Pam has fostered a work environment that has given opportunities to women of all ages and all different stages of life — from single moms to college graduates to women who are re-entering the workforce. Pam McDowell Properties currently employs more than 30 women ranging in age from their 20s to their 60s.
“Every woman in our office is incredible and brings unique talents and gifs to our company,” she said.
Southridge Village Assisted Living
Elizabeth Blankenship has dedicated her 40-year career to the care of seniors and elders.
As the CEO and owner of Southridge Village Assisted Living, she oversees four assisted living facilities. Elizabeth purchased an 11-bed, residential care facility in Heber Springs in 1994 and eventually opened additional locations in Conway, Cabot and Russellville.
“Promoting the advancement of quality, person-centered care for elders has always been a passion of mine,” Elizabeth said. “I wanted to make a difference, and it became evident that the best way to do so was to own a business and be the person responsible for making decisions concerning the residents’ care.”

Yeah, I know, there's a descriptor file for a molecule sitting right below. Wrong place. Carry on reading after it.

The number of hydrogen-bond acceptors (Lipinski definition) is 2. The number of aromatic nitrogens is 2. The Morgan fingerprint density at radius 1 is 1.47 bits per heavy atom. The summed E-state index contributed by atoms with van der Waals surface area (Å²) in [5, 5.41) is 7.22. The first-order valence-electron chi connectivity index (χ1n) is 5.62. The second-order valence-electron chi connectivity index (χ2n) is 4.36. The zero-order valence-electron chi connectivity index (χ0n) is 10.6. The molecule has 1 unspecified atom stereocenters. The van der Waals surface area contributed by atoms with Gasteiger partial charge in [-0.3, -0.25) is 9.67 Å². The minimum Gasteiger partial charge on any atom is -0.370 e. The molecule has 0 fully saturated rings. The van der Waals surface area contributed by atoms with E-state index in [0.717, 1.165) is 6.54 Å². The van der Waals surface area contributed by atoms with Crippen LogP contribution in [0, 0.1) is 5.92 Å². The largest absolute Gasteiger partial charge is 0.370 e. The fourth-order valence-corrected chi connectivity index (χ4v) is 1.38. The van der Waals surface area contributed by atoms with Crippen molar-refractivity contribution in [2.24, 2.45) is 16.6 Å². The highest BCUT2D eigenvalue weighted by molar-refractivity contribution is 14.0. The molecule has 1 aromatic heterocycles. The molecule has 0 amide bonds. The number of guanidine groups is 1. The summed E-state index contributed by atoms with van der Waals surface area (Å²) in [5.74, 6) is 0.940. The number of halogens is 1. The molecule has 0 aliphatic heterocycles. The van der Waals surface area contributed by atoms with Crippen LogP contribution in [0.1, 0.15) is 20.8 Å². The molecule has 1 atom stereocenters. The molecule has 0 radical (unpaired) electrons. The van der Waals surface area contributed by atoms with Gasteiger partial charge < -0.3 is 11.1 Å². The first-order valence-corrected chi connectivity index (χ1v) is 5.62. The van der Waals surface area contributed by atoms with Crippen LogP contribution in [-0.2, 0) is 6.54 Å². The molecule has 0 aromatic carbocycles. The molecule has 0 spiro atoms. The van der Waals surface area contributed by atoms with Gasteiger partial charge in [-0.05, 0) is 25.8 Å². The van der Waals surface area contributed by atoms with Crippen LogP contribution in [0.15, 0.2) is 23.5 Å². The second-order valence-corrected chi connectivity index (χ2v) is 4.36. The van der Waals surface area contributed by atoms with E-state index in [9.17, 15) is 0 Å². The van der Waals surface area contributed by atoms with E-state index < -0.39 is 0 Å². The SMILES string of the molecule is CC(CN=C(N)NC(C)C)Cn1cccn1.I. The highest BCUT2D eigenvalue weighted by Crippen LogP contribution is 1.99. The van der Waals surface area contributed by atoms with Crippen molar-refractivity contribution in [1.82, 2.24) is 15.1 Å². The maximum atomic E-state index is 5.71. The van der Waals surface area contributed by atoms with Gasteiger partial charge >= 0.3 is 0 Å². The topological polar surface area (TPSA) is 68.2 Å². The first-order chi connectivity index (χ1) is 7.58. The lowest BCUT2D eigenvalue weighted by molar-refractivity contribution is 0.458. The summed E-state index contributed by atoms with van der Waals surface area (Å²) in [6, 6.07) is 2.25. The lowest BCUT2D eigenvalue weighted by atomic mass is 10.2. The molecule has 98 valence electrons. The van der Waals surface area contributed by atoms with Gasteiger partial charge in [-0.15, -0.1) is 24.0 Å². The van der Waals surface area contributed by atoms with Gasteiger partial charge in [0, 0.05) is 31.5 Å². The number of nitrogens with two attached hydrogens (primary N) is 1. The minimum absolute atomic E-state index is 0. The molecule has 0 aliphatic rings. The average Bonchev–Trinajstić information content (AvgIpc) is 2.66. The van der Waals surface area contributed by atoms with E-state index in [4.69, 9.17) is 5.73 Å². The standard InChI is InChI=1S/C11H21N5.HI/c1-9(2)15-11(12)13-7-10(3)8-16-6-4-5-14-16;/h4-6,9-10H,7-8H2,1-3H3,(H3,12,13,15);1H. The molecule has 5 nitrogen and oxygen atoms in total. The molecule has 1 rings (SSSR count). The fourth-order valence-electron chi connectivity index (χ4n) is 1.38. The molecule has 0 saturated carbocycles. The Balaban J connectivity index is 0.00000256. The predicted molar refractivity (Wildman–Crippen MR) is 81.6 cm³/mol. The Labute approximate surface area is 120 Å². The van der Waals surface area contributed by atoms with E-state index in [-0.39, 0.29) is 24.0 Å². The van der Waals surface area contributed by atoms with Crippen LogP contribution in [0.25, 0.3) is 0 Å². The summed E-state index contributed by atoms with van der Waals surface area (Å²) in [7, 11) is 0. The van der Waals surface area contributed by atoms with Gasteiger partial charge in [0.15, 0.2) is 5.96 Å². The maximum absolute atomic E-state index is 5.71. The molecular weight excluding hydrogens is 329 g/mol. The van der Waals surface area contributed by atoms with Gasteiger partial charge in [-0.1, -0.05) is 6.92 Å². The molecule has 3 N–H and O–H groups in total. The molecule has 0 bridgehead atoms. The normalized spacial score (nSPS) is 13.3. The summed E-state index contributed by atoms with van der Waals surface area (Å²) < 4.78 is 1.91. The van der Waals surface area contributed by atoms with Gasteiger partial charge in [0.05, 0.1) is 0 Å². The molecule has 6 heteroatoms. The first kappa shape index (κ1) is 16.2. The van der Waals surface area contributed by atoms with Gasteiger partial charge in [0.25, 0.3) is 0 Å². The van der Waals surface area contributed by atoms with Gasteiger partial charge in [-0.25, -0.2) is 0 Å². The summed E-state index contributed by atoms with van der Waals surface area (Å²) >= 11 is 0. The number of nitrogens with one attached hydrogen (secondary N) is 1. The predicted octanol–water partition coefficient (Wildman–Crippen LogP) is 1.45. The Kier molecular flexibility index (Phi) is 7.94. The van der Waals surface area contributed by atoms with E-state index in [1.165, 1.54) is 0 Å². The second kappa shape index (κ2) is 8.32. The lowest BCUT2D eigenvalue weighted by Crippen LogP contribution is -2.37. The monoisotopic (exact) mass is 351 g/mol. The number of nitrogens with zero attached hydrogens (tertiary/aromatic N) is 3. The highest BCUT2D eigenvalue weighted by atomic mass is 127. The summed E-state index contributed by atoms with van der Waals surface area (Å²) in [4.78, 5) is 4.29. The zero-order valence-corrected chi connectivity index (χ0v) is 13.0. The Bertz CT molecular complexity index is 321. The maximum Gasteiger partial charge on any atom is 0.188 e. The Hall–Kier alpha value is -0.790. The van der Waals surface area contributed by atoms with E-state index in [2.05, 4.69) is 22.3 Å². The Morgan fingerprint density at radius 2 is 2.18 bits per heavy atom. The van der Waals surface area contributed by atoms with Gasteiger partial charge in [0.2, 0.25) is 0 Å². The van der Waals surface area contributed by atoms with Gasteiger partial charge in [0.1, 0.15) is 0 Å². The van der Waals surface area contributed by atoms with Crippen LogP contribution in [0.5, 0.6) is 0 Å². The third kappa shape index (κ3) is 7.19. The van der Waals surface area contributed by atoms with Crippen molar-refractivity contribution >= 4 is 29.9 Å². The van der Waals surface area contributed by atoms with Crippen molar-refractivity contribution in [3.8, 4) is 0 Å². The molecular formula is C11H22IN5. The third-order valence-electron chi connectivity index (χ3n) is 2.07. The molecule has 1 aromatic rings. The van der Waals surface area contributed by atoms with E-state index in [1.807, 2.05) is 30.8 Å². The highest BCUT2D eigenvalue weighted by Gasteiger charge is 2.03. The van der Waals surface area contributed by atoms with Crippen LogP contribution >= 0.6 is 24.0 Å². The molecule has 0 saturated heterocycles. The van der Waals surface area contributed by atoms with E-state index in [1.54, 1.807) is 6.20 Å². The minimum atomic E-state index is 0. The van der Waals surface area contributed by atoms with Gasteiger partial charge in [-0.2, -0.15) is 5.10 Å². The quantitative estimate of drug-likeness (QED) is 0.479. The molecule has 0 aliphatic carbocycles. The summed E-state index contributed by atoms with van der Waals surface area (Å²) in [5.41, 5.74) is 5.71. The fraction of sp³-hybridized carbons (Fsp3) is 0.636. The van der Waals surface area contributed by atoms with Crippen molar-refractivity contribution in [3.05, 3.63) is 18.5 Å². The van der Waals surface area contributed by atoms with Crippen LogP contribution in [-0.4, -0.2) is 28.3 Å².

Elizabeth’s passion for long-term care goes beyond her role as a business owner.
In 2001, she helped make assisted living a reality across the state by working with the state Legislature to write rules and regulations for assisted living. She also wrote the curriculum for the first Assisted Living Administrator Certification course and currently teaches a section of the course semi-annually.
Middleton Heat & Air
Mary Clements has a nearly 20-year career in office management. She previously worked for a judge and attorney for several years before entering the heating, ventilation and air-conditioning industry.
“I am grateful to be able to manage an office and know I am trusted, supported and worthy of the respect from others,” she said.